© HarperCollins Publishers 2010 Chronology – sense of period Conditions on the transport ships were very harsh. Ships designed to carry 450 people often carried over 600 slaves, in order to generate more profits. If slaves became infected with diseases, they would often be thrown over board. In 1781 on the Slave Ship Zong, 133 sick slaves were thrown overboard.
© HarperCollins Publishers 2010 Chronology – sense of period Slave ships The lavatory on a slave ship was often just a bucket (many slaves never even had access to the bucket) The smell on the ships was unbearable. Diseases such as dysentery were common. Slaves were chained together. Many slaves committed suicide. The death rate on a slave ship could be as high as 50%. Female slaves were often abused by the sailors.
© HarperCollins Publishers 2010 Chronology – sense of period Sugar plantations Slaves were punished physically; sometimes half a foot would be amputated to prevent a slave from running. Some slaves were forced to wear heavy neck rings. One incident resulted in a sick slave being boiled in a tub of boiling sugar. Slaves had to work long hours under difficult conditions and their diets were often very poor. The average life expectancy of a slave was % of slave babies died before they were 10 days old. Diseases such as smallpox, measles and whooping cough were often fatal.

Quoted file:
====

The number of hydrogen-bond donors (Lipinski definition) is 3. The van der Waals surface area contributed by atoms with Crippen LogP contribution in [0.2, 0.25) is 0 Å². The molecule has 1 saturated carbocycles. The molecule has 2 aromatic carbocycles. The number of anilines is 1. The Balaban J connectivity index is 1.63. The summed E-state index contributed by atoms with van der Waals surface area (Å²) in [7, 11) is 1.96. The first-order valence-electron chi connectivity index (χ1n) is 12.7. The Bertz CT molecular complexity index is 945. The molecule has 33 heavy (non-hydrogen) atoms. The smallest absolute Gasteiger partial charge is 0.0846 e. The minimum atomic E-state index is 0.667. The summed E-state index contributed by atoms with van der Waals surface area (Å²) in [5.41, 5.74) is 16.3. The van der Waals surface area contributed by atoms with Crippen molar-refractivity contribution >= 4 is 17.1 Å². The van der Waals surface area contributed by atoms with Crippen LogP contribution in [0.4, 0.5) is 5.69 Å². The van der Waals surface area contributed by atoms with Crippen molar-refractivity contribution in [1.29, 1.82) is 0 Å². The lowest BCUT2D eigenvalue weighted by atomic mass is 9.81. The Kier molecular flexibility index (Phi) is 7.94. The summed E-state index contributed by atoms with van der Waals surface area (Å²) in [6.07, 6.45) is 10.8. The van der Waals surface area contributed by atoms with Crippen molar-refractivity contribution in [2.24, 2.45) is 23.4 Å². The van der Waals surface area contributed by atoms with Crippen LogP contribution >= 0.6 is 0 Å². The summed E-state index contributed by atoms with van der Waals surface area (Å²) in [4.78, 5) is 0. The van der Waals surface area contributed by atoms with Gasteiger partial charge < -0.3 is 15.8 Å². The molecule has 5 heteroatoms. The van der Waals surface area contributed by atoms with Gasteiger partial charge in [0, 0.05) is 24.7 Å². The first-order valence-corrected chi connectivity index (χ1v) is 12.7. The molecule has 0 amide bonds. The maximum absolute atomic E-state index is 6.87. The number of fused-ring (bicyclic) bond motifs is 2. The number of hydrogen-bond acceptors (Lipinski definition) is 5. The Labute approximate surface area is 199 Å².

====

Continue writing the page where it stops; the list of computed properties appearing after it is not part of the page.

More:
© HarperCollins Publishers 2010 Chronology – sense of period Present your newspaper articles and posters to the rest of the class.
Chapter 2-New Empires in the Americas Section 5 Beginnings of Slavery in the Americas.
The. of and a to in is you that it he for.
Of. and a to the in is you that it at be.
The. of and a to in is you that it he was.
Lesson 53 Lesson 53. Listening 1.What happened to Kunta in this story? 2. What do you think happened to many of the black people on the ship? He was caught.
High Frequency Words List A Group 1. the of and.
Ch. 5, Sec. 4 The Beginnings of Slavery in the Americas.
Slaver y Project Activity 1 – Mind Map about Life in Africa Activity 2 – Answer questions about European trade with Africa Activity 3 – Creating.